This program has the broadest employment qualification requirements of the federal programs listed—it doesn’t require that you teach at a low-income a public school, or even be a teacher. Most full-time public and private elementary and secondary school teachers will meet the employment requirements.
You must have Direct Loans. If you have other types of federal loans, like FFEL or Perkins Loans, you must consolidate in order for those loans to qualify. To check which types of loans you have, log in to StudentAid.gov.
Having one child who is heading to college can be stressful, but having to help multiple children at the same time can feel like too much to manage. While I can’t save you from a forgotten application deadline or the “how to do your own laundry” lessons, hopefully, I can help make the financial aid part of the process run more smoothly with these tips:
How many FSA IDs will my children and I need? How many FAFSAs do we have to complete?
An FSA ID is a username and password combination that serves as your legal electronic signature throughout the financial aid process—from the first time your children fill out the Free Application for Federal Student Aid ( FAFSA®) until the time their loans are paid off. You AND each of your children will need your own FSA ID. Parents and students can create their FSA IDs here.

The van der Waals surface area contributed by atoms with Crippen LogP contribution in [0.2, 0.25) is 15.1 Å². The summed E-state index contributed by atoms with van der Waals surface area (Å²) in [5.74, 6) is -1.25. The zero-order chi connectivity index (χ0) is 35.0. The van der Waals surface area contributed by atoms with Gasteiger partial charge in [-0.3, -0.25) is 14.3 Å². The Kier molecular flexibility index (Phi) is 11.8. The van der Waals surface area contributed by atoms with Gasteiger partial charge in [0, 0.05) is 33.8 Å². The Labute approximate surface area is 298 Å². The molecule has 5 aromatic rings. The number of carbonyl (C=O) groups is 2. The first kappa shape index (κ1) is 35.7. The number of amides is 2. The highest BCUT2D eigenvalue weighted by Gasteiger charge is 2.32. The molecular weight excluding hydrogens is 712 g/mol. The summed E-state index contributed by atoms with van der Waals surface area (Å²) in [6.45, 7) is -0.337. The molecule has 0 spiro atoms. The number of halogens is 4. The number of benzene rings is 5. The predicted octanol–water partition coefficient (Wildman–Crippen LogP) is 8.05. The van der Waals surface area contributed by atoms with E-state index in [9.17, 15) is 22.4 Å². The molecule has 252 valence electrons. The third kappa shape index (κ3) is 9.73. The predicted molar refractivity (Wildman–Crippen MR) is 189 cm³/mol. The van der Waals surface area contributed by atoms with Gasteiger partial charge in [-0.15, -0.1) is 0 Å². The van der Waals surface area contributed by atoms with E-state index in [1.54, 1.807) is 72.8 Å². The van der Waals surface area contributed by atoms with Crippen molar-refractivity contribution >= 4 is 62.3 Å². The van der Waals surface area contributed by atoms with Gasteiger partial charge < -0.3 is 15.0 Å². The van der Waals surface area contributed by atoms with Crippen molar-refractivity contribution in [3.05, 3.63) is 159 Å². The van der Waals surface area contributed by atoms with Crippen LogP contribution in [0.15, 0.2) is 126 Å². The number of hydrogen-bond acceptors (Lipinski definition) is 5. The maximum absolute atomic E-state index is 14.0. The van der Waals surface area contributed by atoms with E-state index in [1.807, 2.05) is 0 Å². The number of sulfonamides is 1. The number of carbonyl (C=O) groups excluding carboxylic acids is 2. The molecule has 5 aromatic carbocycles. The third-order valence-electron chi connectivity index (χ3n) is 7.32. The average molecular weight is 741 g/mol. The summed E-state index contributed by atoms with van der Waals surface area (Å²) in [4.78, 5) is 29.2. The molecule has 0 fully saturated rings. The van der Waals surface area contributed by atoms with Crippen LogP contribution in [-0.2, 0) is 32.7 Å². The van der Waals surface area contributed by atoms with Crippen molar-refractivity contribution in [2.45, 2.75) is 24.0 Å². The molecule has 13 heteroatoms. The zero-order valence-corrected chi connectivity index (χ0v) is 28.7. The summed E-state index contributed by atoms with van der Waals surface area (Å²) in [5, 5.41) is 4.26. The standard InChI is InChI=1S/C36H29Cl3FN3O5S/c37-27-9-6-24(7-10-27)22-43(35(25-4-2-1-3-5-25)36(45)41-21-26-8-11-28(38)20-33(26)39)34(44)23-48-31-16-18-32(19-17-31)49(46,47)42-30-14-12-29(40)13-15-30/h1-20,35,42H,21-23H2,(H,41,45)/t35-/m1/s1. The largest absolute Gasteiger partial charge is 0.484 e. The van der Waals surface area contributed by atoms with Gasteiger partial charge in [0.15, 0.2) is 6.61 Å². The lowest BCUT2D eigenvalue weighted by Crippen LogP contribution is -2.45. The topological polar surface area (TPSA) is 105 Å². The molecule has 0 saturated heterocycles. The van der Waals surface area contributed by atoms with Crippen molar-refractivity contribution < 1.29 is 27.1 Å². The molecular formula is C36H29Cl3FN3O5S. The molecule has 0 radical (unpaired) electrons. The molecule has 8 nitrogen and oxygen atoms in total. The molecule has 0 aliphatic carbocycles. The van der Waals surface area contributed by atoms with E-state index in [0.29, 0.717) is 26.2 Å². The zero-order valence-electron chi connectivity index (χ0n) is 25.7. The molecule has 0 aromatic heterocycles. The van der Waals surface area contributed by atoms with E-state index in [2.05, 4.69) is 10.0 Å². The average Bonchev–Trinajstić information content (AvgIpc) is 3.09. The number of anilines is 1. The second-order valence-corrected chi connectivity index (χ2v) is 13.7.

“So, where are you going to school next year?” Sometimes it feels like this is the only question people ask you. Maybe you’ve been dreaming about a certain university, or maybe you have no idea what you even want to do with your life, let alone where to go to school. Choosing the right program is one of the biggest decisions of your life (no pressure). But before you take the plunge, here are three questions to help you figure out “What’s best for me?”
1. Do I know what I want to do with my life?
If you can answer a resounding “Yes!” to this question, I would suggest you stay open to new possibilities. For example, I really thought I wanted to be a psychologist, so I found a great school with a great psychology program. However, after my first semester I realized I liked psychology, but I loved writing and teaching. I switched my major to English Writing & Rhetoric; became a published author; taught at inner-city schools; and now I work for the U.S. Department of Education. My point is you never really know where life will take you. So if you’ve always wanted to be a doctor, great: get into the best program you can—just don’t close yourself off to trying new things.